Sarah Lacy at TechCrunch writing about Peter Thiel (“We’re in a Bubble and It’s Not the Internet. It’s Higher Education.”):
But, he argues, that doesn’t mean it’s not an uncomfortable elitist dynamic that we should try to change. He compares it to a world in which everyone was buying guns to stay safe. Maybe they do need them. But maybe they should also examine some of the reasons life is so dangerous and try to solve those too.
I have a few issues with what’s being written but overall it’s a thought-provoking piece and Thiel’s conclusions (and proposals) are fascinating, to the say the least.
And I’ll reserve my critique of the whole “20 Under 20” program until we see how round one plays out. I understand the kind of disruption that Thiel is going for — rocking the boats with the highest impact and highest visibility — but (philosophically) dumping $100,000 at a 20-something just for leaving Harvard or Stanford or Yale or Columbia to go and start a company…? I can’t shake this feeling that the kids pulling up stakes from their respective schools to try their hands at starting a company would have done so and found the financing anyway. I get that it’s really more of a lavishly symbolic gesture on Thiel’s part but if we’re going to drop the “bubble” bomb on education, let’s take a step back from strictly our Ivy League Elitists.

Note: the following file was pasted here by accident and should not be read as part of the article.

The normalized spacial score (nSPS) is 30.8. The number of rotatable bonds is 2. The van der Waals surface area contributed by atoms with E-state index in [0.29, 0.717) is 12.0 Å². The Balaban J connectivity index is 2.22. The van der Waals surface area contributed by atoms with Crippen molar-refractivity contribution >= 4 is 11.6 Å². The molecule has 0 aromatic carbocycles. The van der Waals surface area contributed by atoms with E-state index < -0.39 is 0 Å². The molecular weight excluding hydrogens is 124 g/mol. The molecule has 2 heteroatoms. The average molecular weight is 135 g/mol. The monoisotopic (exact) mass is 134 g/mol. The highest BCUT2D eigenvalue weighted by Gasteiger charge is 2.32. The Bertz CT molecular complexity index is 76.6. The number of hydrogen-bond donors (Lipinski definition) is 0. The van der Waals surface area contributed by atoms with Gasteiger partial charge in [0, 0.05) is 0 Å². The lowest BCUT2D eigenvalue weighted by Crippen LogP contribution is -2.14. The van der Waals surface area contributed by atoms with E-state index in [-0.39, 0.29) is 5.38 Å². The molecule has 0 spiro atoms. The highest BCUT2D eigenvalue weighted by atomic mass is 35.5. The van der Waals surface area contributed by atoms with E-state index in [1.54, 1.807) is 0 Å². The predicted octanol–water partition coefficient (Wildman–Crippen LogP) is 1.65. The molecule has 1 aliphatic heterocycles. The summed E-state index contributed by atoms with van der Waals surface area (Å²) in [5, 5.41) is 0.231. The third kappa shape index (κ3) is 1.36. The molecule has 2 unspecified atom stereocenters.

“Everyone thinks kids in inner-city Detroit should do something else,” Thiel says. “We’re saying maybe people at Harvard need to be doing something else. We have to reset what the bar is at the top.”
Condensed, the message is: “Snap out of it.” It’s a complicated question and I’m glad someone as high-profile as Thiel is asking it. Even if I think he’s incomplete in the asking.